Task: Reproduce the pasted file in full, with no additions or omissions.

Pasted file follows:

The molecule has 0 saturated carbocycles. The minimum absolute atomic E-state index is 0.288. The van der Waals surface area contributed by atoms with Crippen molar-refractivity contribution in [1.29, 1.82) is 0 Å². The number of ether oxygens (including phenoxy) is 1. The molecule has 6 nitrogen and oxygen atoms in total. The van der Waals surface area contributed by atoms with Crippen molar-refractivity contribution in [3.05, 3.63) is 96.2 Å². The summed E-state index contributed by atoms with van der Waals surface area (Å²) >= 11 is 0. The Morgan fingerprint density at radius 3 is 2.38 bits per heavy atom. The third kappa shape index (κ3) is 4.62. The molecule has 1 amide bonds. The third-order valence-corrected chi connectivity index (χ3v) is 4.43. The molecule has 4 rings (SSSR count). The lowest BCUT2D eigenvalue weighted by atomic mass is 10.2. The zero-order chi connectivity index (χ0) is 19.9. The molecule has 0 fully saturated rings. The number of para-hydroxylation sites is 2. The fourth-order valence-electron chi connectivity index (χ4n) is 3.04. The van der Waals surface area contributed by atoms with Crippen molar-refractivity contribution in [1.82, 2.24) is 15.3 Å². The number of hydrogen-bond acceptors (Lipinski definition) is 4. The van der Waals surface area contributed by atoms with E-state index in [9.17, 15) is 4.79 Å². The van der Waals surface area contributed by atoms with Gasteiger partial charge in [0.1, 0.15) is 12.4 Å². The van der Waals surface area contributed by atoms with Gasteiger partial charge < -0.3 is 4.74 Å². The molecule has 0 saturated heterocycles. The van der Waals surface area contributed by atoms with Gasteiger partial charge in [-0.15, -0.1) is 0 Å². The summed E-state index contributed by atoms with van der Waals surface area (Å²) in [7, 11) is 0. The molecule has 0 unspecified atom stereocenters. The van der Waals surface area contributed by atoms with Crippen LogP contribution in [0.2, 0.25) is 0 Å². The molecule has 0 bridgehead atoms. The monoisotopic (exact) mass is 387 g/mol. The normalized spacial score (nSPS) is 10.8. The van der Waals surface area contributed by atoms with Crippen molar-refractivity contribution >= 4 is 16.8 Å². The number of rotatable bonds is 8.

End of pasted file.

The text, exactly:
The molecule has 0 saturated carbocycles. The minimum absolute atomic E-state index is 0.288. The van der Waals surface area contributed by atoms with Crippen molar-refractivity contribution in [1.29, 1.82) is 0 Å². The number of ether oxygens (including phenoxy) is 1. The molecule has 6 nitrogen and oxygen atoms in total. The van der Waals surface area contributed by atoms with Crippen molar-refractivity contribution in [3.05, 3.63) is 96.2 Å². The summed E-state index contributed by atoms with van der Waals surface area (Å²) >= 11 is 0. The Morgan fingerprint density at radius 3 is 2.38 bits per heavy atom. The third kappa shape index (κ3) is 4.62. The molecule has 1 amide bonds. The third-order valence-corrected chi connectivity index (χ3v) is 4.43. The molecule has 4 rings (SSSR count). The lowest BCUT2D eigenvalue weighted by atomic mass is 10.2. The zero-order chi connectivity index (χ0) is 19.9. The molecule has 0 fully saturated rings. The number of para-hydroxylation sites is 2. The fourth-order valence-electron chi connectivity index (χ4n) is 3.04. The van der Waals surface area contributed by atoms with Crippen molar-refractivity contribution in [1.82, 2.24) is 15.3 Å². The number of hydrogen-bond acceptors (Lipinski definition) is 4. The van der Waals surface area contributed by atoms with E-state index in [9.17, 15) is 4.79 Å². The van der Waals surface area contributed by atoms with Gasteiger partial charge in [0.1, 0.15) is 12.4 Å². The van der Waals surface area contributed by atoms with Gasteiger partial charge < -0.3 is 4.74 Å². The molecule has 0 saturated heterocycles. The van der Waals surface area contributed by atoms with Gasteiger partial charge in [-0.15, -0.1) is 0 Å². The summed E-state index contributed by atoms with van der Waals surface area (Å²) in [7, 11) is 0. The molecule has 0 unspecified atom stereocenters. The van der Waals surface area contributed by atoms with Crippen LogP contribution in [0.2, 0.25) is 0 Å². The molecule has 0 bridgehead atoms. The monoisotopic (exact) mass is 387 g/mol. The normalized spacial score (nSPS) is 10.8. The van der Waals surface area contributed by atoms with Crippen molar-refractivity contribution >= 4 is 16.8 Å². The number of rotatable bonds is 8.